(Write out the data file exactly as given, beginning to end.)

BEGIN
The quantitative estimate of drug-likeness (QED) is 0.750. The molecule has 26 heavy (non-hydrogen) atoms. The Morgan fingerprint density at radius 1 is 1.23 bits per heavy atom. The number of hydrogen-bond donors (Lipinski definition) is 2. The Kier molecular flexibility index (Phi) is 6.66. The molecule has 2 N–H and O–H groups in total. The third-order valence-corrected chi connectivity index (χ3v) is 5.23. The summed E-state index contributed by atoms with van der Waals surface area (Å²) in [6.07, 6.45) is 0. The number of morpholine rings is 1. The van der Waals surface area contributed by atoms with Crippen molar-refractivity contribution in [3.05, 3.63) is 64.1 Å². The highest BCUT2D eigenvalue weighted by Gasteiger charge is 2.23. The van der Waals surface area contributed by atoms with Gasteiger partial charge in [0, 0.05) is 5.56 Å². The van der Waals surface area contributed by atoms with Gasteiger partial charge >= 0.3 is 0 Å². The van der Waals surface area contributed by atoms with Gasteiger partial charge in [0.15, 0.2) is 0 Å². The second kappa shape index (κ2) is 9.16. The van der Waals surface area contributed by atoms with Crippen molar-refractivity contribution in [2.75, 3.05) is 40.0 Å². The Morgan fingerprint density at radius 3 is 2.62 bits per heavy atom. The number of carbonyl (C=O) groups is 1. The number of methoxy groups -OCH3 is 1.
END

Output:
The quantitative estimate of drug-likeness (QED) is 0.750. The molecule has 26 heavy (non-hydrogen) atoms. The Morgan fingerprint density at radius 1 is 1.23 bits per heavy atom. The number of hydrogen-bond donors (Lipinski definition) is 2. The Kier molecular flexibility index (Phi) is 6.66. The molecule has 2 N–H and O–H groups in total. The third-order valence-corrected chi connectivity index (χ3v) is 5.23. The summed E-state index contributed by atoms with van der Waals surface area (Å²) in [6.07, 6.45) is 0. The number of morpholine rings is 1. The van der Waals surface area contributed by atoms with Crippen molar-refractivity contribution in [3.05, 3.63) is 64.1 Å². The highest BCUT2D eigenvalue weighted by Gasteiger charge is 2.23. The van der Waals surface area contributed by atoms with Gasteiger partial charge in [0, 0.05) is 5.56 Å². The van der Waals surface area contributed by atoms with Gasteiger partial charge >= 0.3 is 0 Å². The van der Waals surface area contributed by atoms with Gasteiger partial charge in [0.15, 0.2) is 0 Å². The second kappa shape index (κ2) is 9.16. The van der Waals surface area contributed by atoms with Crippen molar-refractivity contribution in [2.75, 3.05) is 40.0 Å². The Morgan fingerprint density at radius 3 is 2.62 bits per heavy atom. The number of carbonyl (C=O) groups is 1. The number of methoxy groups -OCH3 is 1.